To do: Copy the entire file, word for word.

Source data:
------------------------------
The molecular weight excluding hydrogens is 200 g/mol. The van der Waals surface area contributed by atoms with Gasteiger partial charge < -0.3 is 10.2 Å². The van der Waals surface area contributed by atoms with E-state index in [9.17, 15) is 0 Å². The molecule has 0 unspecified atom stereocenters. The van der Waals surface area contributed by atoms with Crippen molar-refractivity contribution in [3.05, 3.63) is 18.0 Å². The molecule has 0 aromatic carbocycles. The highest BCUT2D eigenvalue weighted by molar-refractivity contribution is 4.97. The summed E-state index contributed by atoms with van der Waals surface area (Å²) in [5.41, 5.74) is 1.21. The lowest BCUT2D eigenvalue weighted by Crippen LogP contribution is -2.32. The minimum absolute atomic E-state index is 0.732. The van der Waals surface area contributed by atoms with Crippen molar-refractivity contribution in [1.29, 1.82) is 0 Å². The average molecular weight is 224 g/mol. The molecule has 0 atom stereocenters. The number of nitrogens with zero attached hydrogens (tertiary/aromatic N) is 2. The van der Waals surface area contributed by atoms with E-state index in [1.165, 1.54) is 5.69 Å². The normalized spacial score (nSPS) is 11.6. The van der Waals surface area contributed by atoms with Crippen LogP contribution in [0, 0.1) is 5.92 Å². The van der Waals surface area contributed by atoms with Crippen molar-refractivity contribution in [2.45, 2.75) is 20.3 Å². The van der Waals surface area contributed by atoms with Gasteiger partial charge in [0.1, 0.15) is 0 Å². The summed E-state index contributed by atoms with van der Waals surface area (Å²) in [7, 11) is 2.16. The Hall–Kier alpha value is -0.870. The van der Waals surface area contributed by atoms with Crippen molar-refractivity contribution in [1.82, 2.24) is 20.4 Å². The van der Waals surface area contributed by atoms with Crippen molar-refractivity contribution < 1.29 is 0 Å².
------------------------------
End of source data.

The molecular weight excluding hydrogens is 200 g/mol. The van der Waals surface area contributed by atoms with Gasteiger partial charge < -0.3 is 10.2 Å². The van der Waals surface area contributed by atoms with E-state index in [9.17, 15) is 0 Å². The molecule has 0 unspecified atom stereocenters. The van der Waals surface area contributed by atoms with Crippen molar-refractivity contribution in [3.05, 3.63) is 18.0 Å². The molecule has 0 aromatic carbocycles. The highest BCUT2D eigenvalue weighted by molar-refractivity contribution is 4.97. The summed E-state index contributed by atoms with van der Waals surface area (Å²) in [5.41, 5.74) is 1.21. The lowest BCUT2D eigenvalue weighted by Crippen LogP contribution is -2.32. The minimum absolute atomic E-state index is 0.732. The van der Waals surface area contributed by atoms with Crippen molar-refractivity contribution in [1.29, 1.82) is 0 Å². The average molecular weight is 224 g/mol. The molecule has 0 atom stereocenters. The number of nitrogens with zero attached hydrogens (tertiary/aromatic N) is 2. The van der Waals surface area contributed by atoms with E-state index in [1.165, 1.54) is 5.69 Å². The normalized spacial score (nSPS) is 11.6. The van der Waals surface area contributed by atoms with Crippen LogP contribution in [0, 0.1) is 5.92 Å². The van der Waals surface area contributed by atoms with Crippen molar-refractivity contribution in [2.45, 2.75) is 20.3 Å². The van der Waals surface area contributed by atoms with Gasteiger partial charge in [0.1, 0.15) is 0 Å². The summed E-state index contributed by atoms with van der Waals surface area (Å²) in [7, 11) is 2.16. The Hall–Kier alpha value is -0.870. The van der Waals surface area contributed by atoms with Crippen molar-refractivity contribution in [1.82, 2.24) is 20.4 Å². The van der Waals surface area contributed by atoms with Crippen molar-refractivity contribution < 1.29 is 0 Å².